by
A generic name—the name of a class of products or services—is ineligible for federal trademark registration. Booking.com, a travel-reservation website, sought federal registration of marks including the term “Booking.com.” Concluding that “Booking.com” was a generic name for online hotel-reservation services, the U.S. Patent and Trademark Office (PTO) refused registration. The Fourth Circuit affirmed the District Court decision that “Booking.com”—unlike the term “booking” standing alone—is not generic.The Supreme Court affirmed. A term styled “generic.com” is a generic name for a class of goods or services only if the term has that meaning to consumers. Whether a compound term is generic turns on whether that term, taken as a whole, signifies to consumers a class of goods or services. Consumers do not perceive the term “Booking.com” that way. Only one entity can occupy a particular Internet domain name at a time, so a “generic.com” term could convey to consumers an association with a particular website. An unyielding legal rule disregarding consumer perception would be incompatible with a bedrock principle of the Lanham Act. The PTO’s policy concerns do not support a categorical rule against the registration of “generic.com” terms. Several doctrines ensure that registration of “Booking.com” would not yield its holder a monopoly on the term “booking.” View "Patent and Trademark Office v. Booking.com B.V." on Justia Law

by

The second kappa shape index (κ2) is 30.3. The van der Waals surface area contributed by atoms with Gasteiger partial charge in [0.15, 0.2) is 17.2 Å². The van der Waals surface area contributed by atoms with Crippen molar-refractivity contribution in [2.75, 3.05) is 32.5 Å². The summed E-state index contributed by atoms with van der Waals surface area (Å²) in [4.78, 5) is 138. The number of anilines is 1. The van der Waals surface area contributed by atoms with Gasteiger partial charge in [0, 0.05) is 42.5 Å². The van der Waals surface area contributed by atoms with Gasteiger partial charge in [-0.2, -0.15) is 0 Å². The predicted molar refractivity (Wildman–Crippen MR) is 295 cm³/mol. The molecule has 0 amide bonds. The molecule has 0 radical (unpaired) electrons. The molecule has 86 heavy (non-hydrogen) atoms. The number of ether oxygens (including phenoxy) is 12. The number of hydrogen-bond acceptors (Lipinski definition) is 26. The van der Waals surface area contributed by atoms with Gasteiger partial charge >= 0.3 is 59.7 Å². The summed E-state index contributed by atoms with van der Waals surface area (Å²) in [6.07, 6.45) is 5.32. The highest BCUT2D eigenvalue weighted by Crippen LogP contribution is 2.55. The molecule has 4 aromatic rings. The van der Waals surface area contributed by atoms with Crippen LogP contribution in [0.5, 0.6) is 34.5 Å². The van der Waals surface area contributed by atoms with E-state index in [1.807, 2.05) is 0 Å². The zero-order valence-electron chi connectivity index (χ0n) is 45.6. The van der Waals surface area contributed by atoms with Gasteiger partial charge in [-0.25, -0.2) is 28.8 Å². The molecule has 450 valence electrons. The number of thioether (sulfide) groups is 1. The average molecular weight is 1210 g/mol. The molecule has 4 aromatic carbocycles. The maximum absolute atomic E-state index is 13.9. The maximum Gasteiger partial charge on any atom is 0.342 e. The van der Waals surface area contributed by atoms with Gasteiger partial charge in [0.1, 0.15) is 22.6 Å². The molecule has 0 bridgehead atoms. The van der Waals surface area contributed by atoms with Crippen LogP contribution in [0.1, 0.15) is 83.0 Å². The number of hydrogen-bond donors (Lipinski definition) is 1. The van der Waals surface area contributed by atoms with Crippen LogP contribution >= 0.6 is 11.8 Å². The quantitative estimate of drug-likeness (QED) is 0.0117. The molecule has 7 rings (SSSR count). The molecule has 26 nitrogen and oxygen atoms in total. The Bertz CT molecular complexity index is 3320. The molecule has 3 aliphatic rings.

In 2013, federal agents obtained an 18 U.S.C. 2703 warrant requiring Microsoft to disclose all e-mails and other information associated with a customer's account that was believed to be involved in illegal drug trafficking. Microsoft determined that the account’s e-mail contents were all stored in Microsoft’s Dublin, Ireland datacenter and moved, unsuccessfully, to quash the warrant with respect to that information. The court held Microsoft in civil contempt. The Second Circuit reversed, holding that requiring Microsoft to disclose the electronic communications in question would be an unauthorized extraterritorial application of section 2703. In March 2018, Congress enacted and the President signed the Clarifying Lawful Overseas Use of Data Act (CLOUD Act), Pub. L. 115–141, amending the Stored Communications Act, 18 U.S.C. 2701, to add: “A [service provider] shall comply with the obligations of this chapter to preserve, backup, or disclose the contents of a wire or electronic communication and any record or other information pertaining to a customer or subscriber within such provider’s possession, custody, or control, regardless of whether such communication, record, or other information is located within or outside of the United States.” The Supreme Court vacated, finding the case moot. No live dispute remains between the parties over the issue with respect to which certiorari was granted; a new warrant replaced the original warrant. View "United States v. Microsoft Corp." on Justia Law